Well, if you want to base it on the current benefit rate ( which is $229.01 gross ), you wont get an accurate figure of benefit payments given the benefit in 1998, for example – was $173.74 ( or $147.34 net.) All the figures are here for the lazy journalist, who then has to find out how much accommodation supplement and other allowances the man got.

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  21. duggledog (1,117 comments) says:

    Viking2 @ 3.12

    Exactly. They’ve all perpetuated it, and what’s more they know what it’s doing to the fabric of the nation, but also that it’s too costly to maintain without any of checks, balances or basic responsibilities that are FINALLY starting to kick in, albeit timidly.

    However these people aren’t the real problem; it’s the DPB which costs the most, does the most harm, long term, and has resulted in arguably thousands upon thousands upon thousands of unwanted, neglected children who too often ‘grow up’ to be a massive drain on this poor country’s meagre resources in so many ways themselves.

    How about the writer of the article asks Mr 25 years if he has fathered any children during that time.

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  22. wat dabney (3,464 comments) says:

    As long as he voted Labour surely it is money well spent.

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  23. hamnidaV2 (247 comments) says:

    It seems to me that his time on the unemployment benefit coincided with the neoliberal political agenda in New Zealand.

    You Neolibs can’t have it both ways – You want a certain level of unemployment to drive wages down, but don’t want to pay benefits? You want small town New Zealand manufacturing to suffer, and then expect everyone to beg for a job?

    Make up your minds – It’s not a perfect world.

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  24. wat dabney (3,464 comments) says:

    Almost half the world — over three billion people — live on less than $2.50 a day.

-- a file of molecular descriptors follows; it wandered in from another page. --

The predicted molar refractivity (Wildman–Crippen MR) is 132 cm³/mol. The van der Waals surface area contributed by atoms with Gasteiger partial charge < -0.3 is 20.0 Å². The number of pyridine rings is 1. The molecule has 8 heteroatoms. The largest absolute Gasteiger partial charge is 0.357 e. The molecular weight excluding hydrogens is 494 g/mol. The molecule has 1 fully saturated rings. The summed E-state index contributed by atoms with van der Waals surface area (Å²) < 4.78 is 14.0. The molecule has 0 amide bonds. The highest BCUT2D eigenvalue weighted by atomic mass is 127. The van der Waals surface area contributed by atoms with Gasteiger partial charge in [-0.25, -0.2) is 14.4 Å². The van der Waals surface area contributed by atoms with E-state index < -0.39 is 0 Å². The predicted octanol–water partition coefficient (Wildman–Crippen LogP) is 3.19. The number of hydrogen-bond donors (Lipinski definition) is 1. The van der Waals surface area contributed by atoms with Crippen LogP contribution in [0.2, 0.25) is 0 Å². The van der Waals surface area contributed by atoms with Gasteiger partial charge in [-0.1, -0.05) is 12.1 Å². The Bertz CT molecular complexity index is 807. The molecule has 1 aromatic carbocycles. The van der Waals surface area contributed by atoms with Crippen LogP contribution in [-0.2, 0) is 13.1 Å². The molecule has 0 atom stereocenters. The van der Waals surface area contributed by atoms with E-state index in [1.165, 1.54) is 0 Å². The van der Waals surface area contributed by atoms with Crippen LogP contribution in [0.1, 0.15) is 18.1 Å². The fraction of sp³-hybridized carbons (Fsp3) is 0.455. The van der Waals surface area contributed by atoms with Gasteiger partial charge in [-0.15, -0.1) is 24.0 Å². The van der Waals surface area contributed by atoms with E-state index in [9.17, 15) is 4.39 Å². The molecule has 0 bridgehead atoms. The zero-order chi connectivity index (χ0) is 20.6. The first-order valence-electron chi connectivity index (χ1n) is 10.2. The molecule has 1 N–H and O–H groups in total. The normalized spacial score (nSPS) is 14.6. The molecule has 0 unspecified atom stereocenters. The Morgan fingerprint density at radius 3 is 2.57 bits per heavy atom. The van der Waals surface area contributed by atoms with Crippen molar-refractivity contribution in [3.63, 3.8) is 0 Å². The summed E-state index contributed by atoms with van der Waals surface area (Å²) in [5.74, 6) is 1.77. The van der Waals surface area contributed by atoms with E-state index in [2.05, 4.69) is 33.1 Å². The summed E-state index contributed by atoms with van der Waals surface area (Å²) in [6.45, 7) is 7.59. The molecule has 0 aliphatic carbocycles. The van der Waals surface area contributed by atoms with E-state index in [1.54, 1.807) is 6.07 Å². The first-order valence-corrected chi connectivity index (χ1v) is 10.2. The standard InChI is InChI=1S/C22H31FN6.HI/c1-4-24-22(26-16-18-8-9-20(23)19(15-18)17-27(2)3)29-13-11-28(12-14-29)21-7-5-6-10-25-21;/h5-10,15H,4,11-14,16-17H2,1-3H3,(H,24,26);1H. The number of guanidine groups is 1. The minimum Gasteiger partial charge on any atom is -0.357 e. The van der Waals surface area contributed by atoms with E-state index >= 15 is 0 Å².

http://www.globalissues.org/article/26/poverty-facts-and-stats

    Think of the lives that could have been saved and made bearable by all that money.

    Still, as long as the lazy cunt voted Labour, money and lives well spent.

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  25. krazykiwi (9,188 comments) says:

    People are surprisingly rational. If on balance it’s more valuable to not work and be supported then an individual will choose this. If it was harder to be supported (tighter benefit control) and easier to get work (no minimum wages, fewer draconian employment laws) then the very same rational judgement would see people like this choosing employment.

    This case is symptomatic of collapsing democracy. Expanding welfare footprint creating larger pools of dependent voters. We’re behind the curve, but watching the Euro-PIIGS unravel should give us an idea of where we’re headed.

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  26. TheContrarian (1,043 comments) says:

    “It seems to me that his time on the unemployment benefit coincided with the neoliberal political agenda in New Zealand.”

    So? It is totally irrelevant when he started it.

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  27. wat dabney (3,464 comments) says:

    It seems to me that his time on the unemployment benefit coincided with the neoliberal political agenda in New Zealand

    No, it’s vote-buying pure and simple. Nothing to do with the particular agenda of the corrupt bastards running the scheme (Labour, in this case.)

    In any other context the people responsible would be in prison.

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  28. duggledog (1,117 comments) says: